For 40 years, glass artists, collectors, and curators have eagerly awaited the arrival of the annual Corning Museum of Glass publication New Glass Review as a rich and authoritative guide to some of the most important new work in glass from around the world. (Note: A special bonus for Glass magazine subscribers is a complimentary copy of New Glass Review bundled with each summer's issue) Under the leadership of the museum's new curator of modern and contemporary glass Susie Silbert, the next edition of this seminal publication will be significantly expanded, resulting in not only a fully redesigned publication but accompanied by an exhibition of the same name at the museum's Contemporary Art + Design Wing, all in a bid to expand the impact and prominence of the New Glass project.
Currently, the review is accepting submissions for "New Glass 2019," which will mark this new approach to surveying contemporary glass art curated from an international pool of artists, designers, and architects. Tentatively timed to open on May 2019, the exhibition "New Glass 2019" will coincide with the 40th and 60th anniversaries of two seminal exhibitions in the history of The Corning Museum of Glass: "Glass 1959" and "New Glass: A Worldwide Survey" (1979). Poised between the present moment and past groundbreaking survey exhibitions of glass art at Corning, "New Glass 2019" will also be an opportunity to reflect on advancements in the use of glass in contemporary art and design from the late twentieth century to the now early twenty-first century.
Each year, New Glass Review has acted like a portable survey exhibition of interesting and innovative works in glass. These works, according to an email exchange and telephone interview with curator Silbert, have always reflected the strength of the glass field. But, she added, with the expanded "New Glass 2019" exhibition project, “we have the opportunity to increase our reach” and to better serve both the community of artists and designers who work in glass and those that haven’t considered working in the material yet. As the flagship publication of the Corning Museum of Glass, New Glass Review also reflects on the museum itself. The wide reach of Corning's work is a legacy also set by its exhibitions, such as the pioneering "Glass 1959" and "New Glass: a Worldwide Survey" in 1979. Both of these exhibitions “brought unprecedented attention to the world of glass" via a “rigorous presentation” and "a kind of level and attention to detail that only Corning can do," Silbert said.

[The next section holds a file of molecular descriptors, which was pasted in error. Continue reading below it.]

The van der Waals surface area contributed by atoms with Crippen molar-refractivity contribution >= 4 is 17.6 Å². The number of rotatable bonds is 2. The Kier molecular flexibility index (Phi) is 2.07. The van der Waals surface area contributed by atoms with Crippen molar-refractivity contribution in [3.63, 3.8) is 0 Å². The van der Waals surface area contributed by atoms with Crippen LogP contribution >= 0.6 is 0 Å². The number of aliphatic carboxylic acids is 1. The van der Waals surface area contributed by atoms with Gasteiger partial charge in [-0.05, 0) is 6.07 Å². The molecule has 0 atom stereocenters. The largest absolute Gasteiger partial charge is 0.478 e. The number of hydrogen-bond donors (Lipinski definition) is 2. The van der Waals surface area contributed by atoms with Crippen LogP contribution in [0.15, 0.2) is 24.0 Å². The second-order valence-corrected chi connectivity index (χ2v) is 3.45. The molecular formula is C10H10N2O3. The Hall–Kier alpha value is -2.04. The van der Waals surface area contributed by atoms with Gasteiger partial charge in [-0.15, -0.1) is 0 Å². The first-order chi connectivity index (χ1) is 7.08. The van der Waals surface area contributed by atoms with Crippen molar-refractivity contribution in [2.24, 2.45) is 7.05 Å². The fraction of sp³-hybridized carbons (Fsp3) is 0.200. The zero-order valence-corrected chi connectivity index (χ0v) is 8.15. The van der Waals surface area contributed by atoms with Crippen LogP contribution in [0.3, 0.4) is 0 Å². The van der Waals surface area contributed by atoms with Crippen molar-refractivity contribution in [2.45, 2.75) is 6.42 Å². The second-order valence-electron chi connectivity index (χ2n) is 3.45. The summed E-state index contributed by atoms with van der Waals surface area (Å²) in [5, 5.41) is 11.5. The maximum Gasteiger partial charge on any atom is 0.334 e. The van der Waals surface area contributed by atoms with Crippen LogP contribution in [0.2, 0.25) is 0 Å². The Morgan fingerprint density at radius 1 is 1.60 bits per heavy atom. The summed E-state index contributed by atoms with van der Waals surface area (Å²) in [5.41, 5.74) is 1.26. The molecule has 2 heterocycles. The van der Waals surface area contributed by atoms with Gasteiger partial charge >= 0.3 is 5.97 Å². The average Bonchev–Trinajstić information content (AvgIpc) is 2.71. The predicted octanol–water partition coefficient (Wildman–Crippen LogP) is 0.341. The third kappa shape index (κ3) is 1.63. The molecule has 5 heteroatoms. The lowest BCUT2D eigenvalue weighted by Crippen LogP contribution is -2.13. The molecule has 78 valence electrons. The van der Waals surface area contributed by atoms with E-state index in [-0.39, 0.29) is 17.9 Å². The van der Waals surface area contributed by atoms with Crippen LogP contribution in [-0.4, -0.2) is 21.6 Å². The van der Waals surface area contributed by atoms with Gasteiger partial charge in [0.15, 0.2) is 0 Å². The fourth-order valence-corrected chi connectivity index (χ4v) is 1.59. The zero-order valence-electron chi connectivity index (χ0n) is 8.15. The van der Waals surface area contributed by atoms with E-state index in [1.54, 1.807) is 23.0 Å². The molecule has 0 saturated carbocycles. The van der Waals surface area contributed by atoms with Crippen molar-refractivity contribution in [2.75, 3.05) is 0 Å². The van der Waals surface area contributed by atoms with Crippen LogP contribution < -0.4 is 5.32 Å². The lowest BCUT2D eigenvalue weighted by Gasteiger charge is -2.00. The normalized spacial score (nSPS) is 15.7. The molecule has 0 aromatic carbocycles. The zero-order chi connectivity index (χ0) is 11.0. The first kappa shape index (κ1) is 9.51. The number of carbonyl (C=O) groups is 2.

"Glass 1959," Silbert explained, mostly displayed industrial design, much of it suitable for the home. Two years after this exhibition, the Studio Glass movement began and, as a result, "New Glass" mainly displayed, in Silbert’s words, "luscious and multicolored” Studio Glass forms. Today, she continued, glass art has developed even further and displays a range of ingenuity and incredible conceptual and manual skill; it incorporates Studio Glass and post-Studio Glass artists, industrial design, artists who do not traditionally use glass as a medium, video art, and other “non-static forms.” "So much has happened between 1979 and 2019—whole worlds of glassmaking—and this makes New Glass 2019 an amazing opportunity to take a snapshot of our present moment,” Silbert excitedly conveyed. Both "Glass 1959" and "New Glass" introduced glass art to new researchers, institutions and collectors. Silbert hopes that "New Glass 2019" will do the same.